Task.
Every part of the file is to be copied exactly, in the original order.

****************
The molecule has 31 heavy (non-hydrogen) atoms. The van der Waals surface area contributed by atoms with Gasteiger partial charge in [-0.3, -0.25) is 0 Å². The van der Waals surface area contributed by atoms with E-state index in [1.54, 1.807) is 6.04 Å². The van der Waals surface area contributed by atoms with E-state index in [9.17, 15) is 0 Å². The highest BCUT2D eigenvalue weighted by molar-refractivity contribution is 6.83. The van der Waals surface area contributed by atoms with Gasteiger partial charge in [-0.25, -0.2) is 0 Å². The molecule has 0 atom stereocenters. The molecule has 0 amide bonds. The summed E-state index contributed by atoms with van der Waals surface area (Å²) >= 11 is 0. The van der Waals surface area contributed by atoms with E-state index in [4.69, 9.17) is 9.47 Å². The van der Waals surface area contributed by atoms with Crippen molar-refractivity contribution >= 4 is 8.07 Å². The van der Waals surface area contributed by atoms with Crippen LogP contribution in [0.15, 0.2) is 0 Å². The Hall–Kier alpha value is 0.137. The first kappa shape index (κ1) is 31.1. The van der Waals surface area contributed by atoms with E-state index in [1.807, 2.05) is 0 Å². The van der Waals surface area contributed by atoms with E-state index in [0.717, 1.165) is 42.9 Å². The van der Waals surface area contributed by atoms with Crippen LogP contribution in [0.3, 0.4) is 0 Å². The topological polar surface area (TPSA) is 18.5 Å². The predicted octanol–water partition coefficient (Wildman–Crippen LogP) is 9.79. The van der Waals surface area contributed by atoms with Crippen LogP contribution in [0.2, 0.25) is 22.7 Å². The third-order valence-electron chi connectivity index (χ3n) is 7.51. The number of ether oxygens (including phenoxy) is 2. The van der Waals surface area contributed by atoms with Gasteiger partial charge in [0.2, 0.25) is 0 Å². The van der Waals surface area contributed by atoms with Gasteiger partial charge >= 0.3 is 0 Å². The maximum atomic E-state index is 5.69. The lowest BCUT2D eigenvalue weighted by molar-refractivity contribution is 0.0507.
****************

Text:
The molecule has 31 heavy (non-hydrogen) atoms. The van der Waals surface area contributed by atoms with Gasteiger partial charge in [-0.3, -0.25) is 0 Å². The van der Waals surface area contributed by atoms with E-state index in [1.54, 1.807) is 6.04 Å². The van der Waals surface area contributed by atoms with E-state index in [9.17, 15) is 0 Å². The highest BCUT2D eigenvalue weighted by molar-refractivity contribution is 6.83. The van der Waals surface area contributed by atoms with Gasteiger partial charge in [-0.25, -0.2) is 0 Å². The molecule has 0 atom stereocenters. The molecule has 0 amide bonds. The summed E-state index contributed by atoms with van der Waals surface area (Å²) >= 11 is 0. The van der Waals surface area contributed by atoms with E-state index in [4.69, 9.17) is 9.47 Å². The van der Waals surface area contributed by atoms with Crippen molar-refractivity contribution >= 4 is 8.07 Å². The van der Waals surface area contributed by atoms with Crippen LogP contribution in [0.15, 0.2) is 0 Å². The Hall–Kier alpha value is 0.137. The first kappa shape index (κ1) is 31.1. The van der Waals surface area contributed by atoms with E-state index in [1.807, 2.05) is 0 Å². The van der Waals surface area contributed by atoms with E-state index in [0.717, 1.165) is 42.9 Å². The van der Waals surface area contributed by atoms with Crippen LogP contribution in [0.3, 0.4) is 0 Å². The topological polar surface area (TPSA) is 18.5 Å². The predicted octanol–water partition coefficient (Wildman–Crippen LogP) is 9.79. The van der Waals surface area contributed by atoms with Crippen LogP contribution in [0.2, 0.25) is 22.7 Å². The third-order valence-electron chi connectivity index (χ3n) is 7.51. The number of ether oxygens (including phenoxy) is 2. The van der Waals surface area contributed by atoms with Gasteiger partial charge in [0.2, 0.25) is 0 Å². The van der Waals surface area contributed by atoms with Gasteiger partial charge >= 0.3 is 0 Å². The maximum atomic E-state index is 5.69. The lowest BCUT2D eigenvalue weighted by molar-refractivity contribution is 0.0507.